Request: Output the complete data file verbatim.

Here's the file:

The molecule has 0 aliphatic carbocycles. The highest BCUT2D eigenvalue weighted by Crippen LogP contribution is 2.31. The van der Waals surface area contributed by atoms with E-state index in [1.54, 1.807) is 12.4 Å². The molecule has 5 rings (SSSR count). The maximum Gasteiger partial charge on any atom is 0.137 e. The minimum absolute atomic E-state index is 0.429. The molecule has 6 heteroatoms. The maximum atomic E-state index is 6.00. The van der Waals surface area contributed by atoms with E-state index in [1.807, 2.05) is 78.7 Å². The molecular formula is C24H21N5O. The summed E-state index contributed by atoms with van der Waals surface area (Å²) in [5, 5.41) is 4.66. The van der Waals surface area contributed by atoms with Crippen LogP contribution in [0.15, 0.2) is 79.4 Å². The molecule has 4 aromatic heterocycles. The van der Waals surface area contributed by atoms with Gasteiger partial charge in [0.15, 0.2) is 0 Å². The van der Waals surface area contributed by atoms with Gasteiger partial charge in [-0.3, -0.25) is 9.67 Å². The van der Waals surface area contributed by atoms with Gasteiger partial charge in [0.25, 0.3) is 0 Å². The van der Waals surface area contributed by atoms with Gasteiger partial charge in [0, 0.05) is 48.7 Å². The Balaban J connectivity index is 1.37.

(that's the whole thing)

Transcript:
The molecule has 0 aliphatic carbocycles. The highest BCUT2D eigenvalue weighted by Crippen LogP contribution is 2.31. The van der Waals surface area contributed by atoms with E-state index in [1.54, 1.807) is 12.4 Å². The molecule has 5 rings (SSSR count). The maximum Gasteiger partial charge on any atom is 0.137 e. The minimum absolute atomic E-state index is 0.429. The molecule has 6 heteroatoms. The maximum atomic E-state index is 6.00. The van der Waals surface area contributed by atoms with E-state index in [1.807, 2.05) is 78.7 Å². The molecular formula is C24H21N5O. The summed E-state index contributed by atoms with van der Waals surface area (Å²) in [5, 5.41) is 4.66. The van der Waals surface area contributed by atoms with Crippen LogP contribution in [0.15, 0.2) is 79.4 Å². The molecule has 4 aromatic heterocycles. The van der Waals surface area contributed by atoms with Gasteiger partial charge in [0.15, 0.2) is 0 Å². The van der Waals surface area contributed by atoms with Gasteiger partial charge in [-0.3, -0.25) is 9.67 Å². The van der Waals surface area contributed by atoms with Gasteiger partial charge in [0.25, 0.3) is 0 Å². The van der Waals surface area contributed by atoms with Gasteiger partial charge in [0, 0.05) is 48.7 Å². The Balaban J connectivity index is 1.37.